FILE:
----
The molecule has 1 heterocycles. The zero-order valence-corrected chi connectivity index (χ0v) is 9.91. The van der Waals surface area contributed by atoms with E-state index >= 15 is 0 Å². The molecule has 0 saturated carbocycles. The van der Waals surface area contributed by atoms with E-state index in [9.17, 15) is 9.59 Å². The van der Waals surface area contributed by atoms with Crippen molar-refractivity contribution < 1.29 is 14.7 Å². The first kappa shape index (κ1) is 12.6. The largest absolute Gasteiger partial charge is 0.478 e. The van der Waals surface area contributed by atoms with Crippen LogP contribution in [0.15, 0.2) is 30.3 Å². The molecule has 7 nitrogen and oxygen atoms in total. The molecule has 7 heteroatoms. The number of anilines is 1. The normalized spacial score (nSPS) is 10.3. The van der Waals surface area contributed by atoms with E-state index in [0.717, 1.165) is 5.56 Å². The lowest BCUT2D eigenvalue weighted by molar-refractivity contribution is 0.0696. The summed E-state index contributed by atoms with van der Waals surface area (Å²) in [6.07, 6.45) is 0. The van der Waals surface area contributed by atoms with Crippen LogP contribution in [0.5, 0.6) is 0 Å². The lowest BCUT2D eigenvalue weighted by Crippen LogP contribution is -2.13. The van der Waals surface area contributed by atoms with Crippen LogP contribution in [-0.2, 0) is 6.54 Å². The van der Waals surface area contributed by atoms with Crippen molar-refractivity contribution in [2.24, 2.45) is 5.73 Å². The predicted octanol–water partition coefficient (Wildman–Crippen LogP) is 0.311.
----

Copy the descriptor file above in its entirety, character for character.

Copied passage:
The molecule has 1 heterocycles. The zero-order valence-corrected chi connectivity index (χ0v) is 9.91. The van der Waals surface area contributed by atoms with E-state index >= 15 is 0 Å². The molecule has 0 saturated carbocycles. The van der Waals surface area contributed by atoms with E-state index in [9.17, 15) is 9.59 Å². The van der Waals surface area contributed by atoms with Crippen molar-refractivity contribution < 1.29 is 14.7 Å². The first kappa shape index (κ1) is 12.6. The largest absolute Gasteiger partial charge is 0.478 e. The van der Waals surface area contributed by atoms with Crippen LogP contribution in [0.15, 0.2) is 30.3 Å². The molecule has 7 nitrogen and oxygen atoms in total. The molecule has 7 heteroatoms. The number of anilines is 1. The normalized spacial score (nSPS) is 10.3. The van der Waals surface area contributed by atoms with E-state index in [0.717, 1.165) is 5.56 Å². The lowest BCUT2D eigenvalue weighted by molar-refractivity contribution is 0.0696. The summed E-state index contributed by atoms with van der Waals surface area (Å²) in [6.07, 6.45) is 0. The van der Waals surface area contributed by atoms with Crippen LogP contribution in [0.5, 0.6) is 0 Å². The lowest BCUT2D eigenvalue weighted by Crippen LogP contribution is -2.13. The van der Waals surface area contributed by atoms with Crippen LogP contribution in [-0.2, 0) is 6.54 Å². The van der Waals surface area contributed by atoms with Crippen molar-refractivity contribution in [2.24, 2.45) is 5.73 Å². The predicted octanol–water partition coefficient (Wildman–Crippen LogP) is 0.311.